Moving On From Ker-Chunk – Part 3

It’s unlikely that I would have been able to put together any kind of slideshow at all — ker-chunks or no ker-chunks — without the help of the late David Hutchison, who for many years was the Science and SFX (that’s special effects for that fan-jargon-impaired among you) Editor of Starlog magazine. Dave and I became friends during my eight-month tenure as Starlog‘s Art Director late in the 1970s, and we remained close until he was felled in 2000 by pancreatic cancer.
David Hutchison
in Central Park
Dave was my mentor in all things technical during those years. When I bit the bullet in 1997 by purchasing my first Mac and then set about steering my cartooning career from its "old media" roots into the digital age, "Hutch" guided and reassured me with each baby step I took. He leapt into action as a cheerful trouble-shooter whenever my computer balked or froze, sometimes at a moment’s notice even though he lived an hour’s subway ride from Eddie’s and my apartment in Jackson Heights.

But long before helping me get a grip on digital graphics, Hutch had been my chief slideshow enabler.

Hutch’s availability as a photographer made my first slideshows possible. No way could I have borne the cost of putting together the ambitious series of unendingly-evolving presentations I offered to audiences between 1983 and 2003 had I been forced to pay commercial rates for the photography involved. And God knows I didn’t have the equipment or skills to shoot the damn slides myself!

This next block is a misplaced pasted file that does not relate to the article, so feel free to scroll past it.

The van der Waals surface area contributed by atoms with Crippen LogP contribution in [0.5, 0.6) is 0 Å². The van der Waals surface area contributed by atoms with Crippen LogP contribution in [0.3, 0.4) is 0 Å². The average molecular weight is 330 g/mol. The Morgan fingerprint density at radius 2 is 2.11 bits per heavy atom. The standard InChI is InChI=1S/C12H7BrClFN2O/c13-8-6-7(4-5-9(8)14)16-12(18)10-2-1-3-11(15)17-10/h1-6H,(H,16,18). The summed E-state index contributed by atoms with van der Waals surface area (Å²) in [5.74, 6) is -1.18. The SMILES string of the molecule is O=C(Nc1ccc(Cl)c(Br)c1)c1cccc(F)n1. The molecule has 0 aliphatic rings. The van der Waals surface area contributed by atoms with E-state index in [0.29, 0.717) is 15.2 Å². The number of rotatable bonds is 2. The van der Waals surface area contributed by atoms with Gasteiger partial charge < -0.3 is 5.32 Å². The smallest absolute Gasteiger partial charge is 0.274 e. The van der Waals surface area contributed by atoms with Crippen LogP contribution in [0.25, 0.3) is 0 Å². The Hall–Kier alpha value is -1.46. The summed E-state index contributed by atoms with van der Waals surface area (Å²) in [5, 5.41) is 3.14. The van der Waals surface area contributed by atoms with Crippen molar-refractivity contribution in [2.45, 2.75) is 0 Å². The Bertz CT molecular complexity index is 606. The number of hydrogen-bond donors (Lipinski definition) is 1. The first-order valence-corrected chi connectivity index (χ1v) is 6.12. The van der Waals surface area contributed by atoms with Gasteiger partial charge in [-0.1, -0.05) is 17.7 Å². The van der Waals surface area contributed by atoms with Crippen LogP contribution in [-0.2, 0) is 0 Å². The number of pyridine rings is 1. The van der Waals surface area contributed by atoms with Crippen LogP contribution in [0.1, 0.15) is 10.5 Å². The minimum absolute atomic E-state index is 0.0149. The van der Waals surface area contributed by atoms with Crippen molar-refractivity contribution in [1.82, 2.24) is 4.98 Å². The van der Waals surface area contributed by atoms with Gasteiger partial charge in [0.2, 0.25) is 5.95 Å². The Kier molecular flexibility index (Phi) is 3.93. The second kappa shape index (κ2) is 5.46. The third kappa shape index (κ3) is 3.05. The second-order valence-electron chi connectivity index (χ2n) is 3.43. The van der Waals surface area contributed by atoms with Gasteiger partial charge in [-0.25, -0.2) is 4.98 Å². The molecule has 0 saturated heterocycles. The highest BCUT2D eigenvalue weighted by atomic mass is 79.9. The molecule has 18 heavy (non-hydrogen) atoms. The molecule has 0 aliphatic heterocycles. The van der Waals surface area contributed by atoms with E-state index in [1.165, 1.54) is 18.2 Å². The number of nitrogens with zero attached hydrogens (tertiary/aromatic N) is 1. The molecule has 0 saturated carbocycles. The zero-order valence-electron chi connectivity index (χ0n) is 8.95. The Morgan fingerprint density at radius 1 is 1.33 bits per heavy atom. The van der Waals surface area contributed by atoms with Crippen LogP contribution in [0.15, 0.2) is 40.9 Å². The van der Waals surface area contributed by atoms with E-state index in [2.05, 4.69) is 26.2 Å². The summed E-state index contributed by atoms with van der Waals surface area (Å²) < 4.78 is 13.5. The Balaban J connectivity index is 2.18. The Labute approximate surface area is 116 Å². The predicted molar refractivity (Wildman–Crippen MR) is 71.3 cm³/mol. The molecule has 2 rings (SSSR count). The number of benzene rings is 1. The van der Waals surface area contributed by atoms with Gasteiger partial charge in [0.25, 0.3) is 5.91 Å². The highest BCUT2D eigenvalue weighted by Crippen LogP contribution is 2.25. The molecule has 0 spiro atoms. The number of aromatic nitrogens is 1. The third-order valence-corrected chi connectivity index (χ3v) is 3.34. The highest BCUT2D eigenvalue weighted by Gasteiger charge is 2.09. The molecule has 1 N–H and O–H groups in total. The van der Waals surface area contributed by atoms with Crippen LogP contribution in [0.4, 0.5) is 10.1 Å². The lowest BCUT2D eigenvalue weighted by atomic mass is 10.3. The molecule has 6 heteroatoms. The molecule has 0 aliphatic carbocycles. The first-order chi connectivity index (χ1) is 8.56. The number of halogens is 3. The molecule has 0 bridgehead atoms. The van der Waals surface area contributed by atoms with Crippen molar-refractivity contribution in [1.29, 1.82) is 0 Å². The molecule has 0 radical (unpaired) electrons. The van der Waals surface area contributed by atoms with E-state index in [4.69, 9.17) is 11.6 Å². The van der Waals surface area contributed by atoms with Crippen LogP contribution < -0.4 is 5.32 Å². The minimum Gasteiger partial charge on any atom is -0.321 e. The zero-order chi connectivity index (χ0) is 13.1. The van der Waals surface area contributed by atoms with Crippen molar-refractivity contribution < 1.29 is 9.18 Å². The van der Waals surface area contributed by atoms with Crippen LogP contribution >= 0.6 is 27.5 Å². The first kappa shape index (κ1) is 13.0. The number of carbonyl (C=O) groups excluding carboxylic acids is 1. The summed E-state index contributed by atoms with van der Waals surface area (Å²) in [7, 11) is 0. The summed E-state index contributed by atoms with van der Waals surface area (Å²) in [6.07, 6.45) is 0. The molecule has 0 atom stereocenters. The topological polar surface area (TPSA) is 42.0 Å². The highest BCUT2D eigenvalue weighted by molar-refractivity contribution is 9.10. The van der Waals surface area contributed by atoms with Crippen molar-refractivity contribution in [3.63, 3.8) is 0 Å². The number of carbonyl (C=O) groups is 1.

In the beginning Hutch insisted on shooting my slides for free. Eventually, as the number of images I put together for his camera expanded into the hundreds, he finally yielded to my guilt-induced insistence that he accept small payments of cash or pages of my original artwork in return for his camerawork. With his encouragement I continued to periodically revamp my show with dozens of photocopied panels from my comics that I pasted onto construction paper with lung-rotting spray adhesive. Whenever I had stockpiled enough slide adaptations of my stories to merit a new photo session, Hutch was ready to go.

The reality of how fortunate I had been to have Hutch’s help hit me fully after his death, when I was forced to engage a professional photography service to provide the half-dozen or so new transparencies it took bring my slideshow up to date for an appearance at the Alternative Press Expo. Those few slides set me back a small fortune by comparison to the modest tokens of appreciation Hutch had been willing to accept from me! Minus my friend’s assistance, my slideshow was forced lay fallow for a while: the lack of anything but the most fleeting references to projects that I had concocted subsequent to Stuck Rubber Baby‘s completion made it increasingly, embarrassingly out of date.

Then Arlen Schumer’s illustrated lecture at the New School showed me how to liberate myself from transparencies, slide carousels, and noisy machinery along with the creative limitations they had been imposing on me without my realizing it.

About Howard

I'm a cartoonist and writer, best known for my graphic novel, Stuck Rubber Baby, and my comic strip from the 1980s, Wendel.
This entry was posted in Yesterday & Today. Bookmark the permalink.

Comments are closed.